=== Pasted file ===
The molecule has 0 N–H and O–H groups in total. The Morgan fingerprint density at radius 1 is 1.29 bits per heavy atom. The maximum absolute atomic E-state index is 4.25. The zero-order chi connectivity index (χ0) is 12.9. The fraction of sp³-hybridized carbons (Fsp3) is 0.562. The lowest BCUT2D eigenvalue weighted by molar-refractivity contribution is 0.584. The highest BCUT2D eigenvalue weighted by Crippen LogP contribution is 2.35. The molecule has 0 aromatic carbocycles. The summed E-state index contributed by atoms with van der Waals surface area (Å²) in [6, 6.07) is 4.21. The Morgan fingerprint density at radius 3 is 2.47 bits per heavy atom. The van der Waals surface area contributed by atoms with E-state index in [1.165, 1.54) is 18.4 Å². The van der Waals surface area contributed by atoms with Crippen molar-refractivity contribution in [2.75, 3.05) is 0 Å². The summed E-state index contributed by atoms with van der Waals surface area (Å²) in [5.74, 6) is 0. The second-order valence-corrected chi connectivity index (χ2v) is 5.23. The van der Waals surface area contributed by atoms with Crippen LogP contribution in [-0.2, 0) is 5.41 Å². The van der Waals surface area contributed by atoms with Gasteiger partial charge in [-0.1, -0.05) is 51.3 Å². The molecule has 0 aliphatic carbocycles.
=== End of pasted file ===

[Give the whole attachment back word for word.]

The molecule has 0 N–H and O–H groups in total. The Morgan fingerprint density at radius 1 is 1.29 bits per heavy atom. The maximum absolute atomic E-state index is 4.25. The zero-order chi connectivity index (χ0) is 12.9. The fraction of sp³-hybridized carbons (Fsp3) is 0.562. The lowest BCUT2D eigenvalue weighted by molar-refractivity contribution is 0.584. The highest BCUT2D eigenvalue weighted by Crippen LogP contribution is 2.35. The molecule has 0 aromatic carbocycles. The summed E-state index contributed by atoms with van der Waals surface area (Å²) in [6, 6.07) is 4.21. The Morgan fingerprint density at radius 3 is 2.47 bits per heavy atom. The van der Waals surface area contributed by atoms with E-state index in [1.165, 1.54) is 18.4 Å². The van der Waals surface area contributed by atoms with Crippen molar-refractivity contribution in [2.75, 3.05) is 0 Å². The summed E-state index contributed by atoms with van der Waals surface area (Å²) in [5.74, 6) is 0. The second-order valence-corrected chi connectivity index (χ2v) is 5.23. The van der Waals surface area contributed by atoms with Crippen LogP contribution in [-0.2, 0) is 5.41 Å². The van der Waals surface area contributed by atoms with Gasteiger partial charge in [-0.1, -0.05) is 51.3 Å². The molecule has 0 aliphatic carbocycles.